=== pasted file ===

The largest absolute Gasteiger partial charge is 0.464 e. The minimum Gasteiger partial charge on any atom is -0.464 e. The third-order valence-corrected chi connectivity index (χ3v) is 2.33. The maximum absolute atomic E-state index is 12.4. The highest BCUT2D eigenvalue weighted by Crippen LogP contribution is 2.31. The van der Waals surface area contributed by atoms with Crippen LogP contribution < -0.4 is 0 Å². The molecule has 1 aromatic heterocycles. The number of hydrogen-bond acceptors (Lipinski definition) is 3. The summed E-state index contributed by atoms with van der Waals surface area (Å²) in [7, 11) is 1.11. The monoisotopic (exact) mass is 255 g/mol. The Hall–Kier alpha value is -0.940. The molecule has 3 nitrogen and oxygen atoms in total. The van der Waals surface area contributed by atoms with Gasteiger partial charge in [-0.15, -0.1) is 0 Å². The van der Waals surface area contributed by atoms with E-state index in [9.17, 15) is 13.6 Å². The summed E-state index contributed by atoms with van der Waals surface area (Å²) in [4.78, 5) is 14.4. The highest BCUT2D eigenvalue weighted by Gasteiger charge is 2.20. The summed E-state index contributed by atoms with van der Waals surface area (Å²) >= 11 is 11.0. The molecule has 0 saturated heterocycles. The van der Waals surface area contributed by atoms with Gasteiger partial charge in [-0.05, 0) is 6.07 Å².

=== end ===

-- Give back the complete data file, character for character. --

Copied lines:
The largest absolute Gasteiger partial charge is 0.464 e. The minimum Gasteiger partial charge on any atom is -0.464 e. The third-order valence-corrected chi connectivity index (χ3v) is 2.33. The maximum absolute atomic E-state index is 12.4. The highest BCUT2D eigenvalue weighted by Crippen LogP contribution is 2.31. The van der Waals surface area contributed by atoms with Crippen LogP contribution < -0.4 is 0 Å². The molecule has 1 aromatic heterocycles. The number of hydrogen-bond acceptors (Lipinski definition) is 3. The summed E-state index contributed by atoms with van der Waals surface area (Å²) in [7, 11) is 1.11. The monoisotopic (exact) mass is 255 g/mol. The Hall–Kier alpha value is -0.940. The molecule has 3 nitrogen and oxygen atoms in total. The van der Waals surface area contributed by atoms with Gasteiger partial charge in [-0.15, -0.1) is 0 Å². The van der Waals surface area contributed by atoms with E-state index in [9.17, 15) is 13.6 Å². The summed E-state index contributed by atoms with van der Waals surface area (Å²) in [4.78, 5) is 14.4. The highest BCUT2D eigenvalue weighted by Gasteiger charge is 2.20. The summed E-state index contributed by atoms with van der Waals surface area (Å²) >= 11 is 11.0. The molecule has 0 saturated heterocycles. The van der Waals surface area contributed by atoms with Gasteiger partial charge in [-0.05, 0) is 6.07 Å².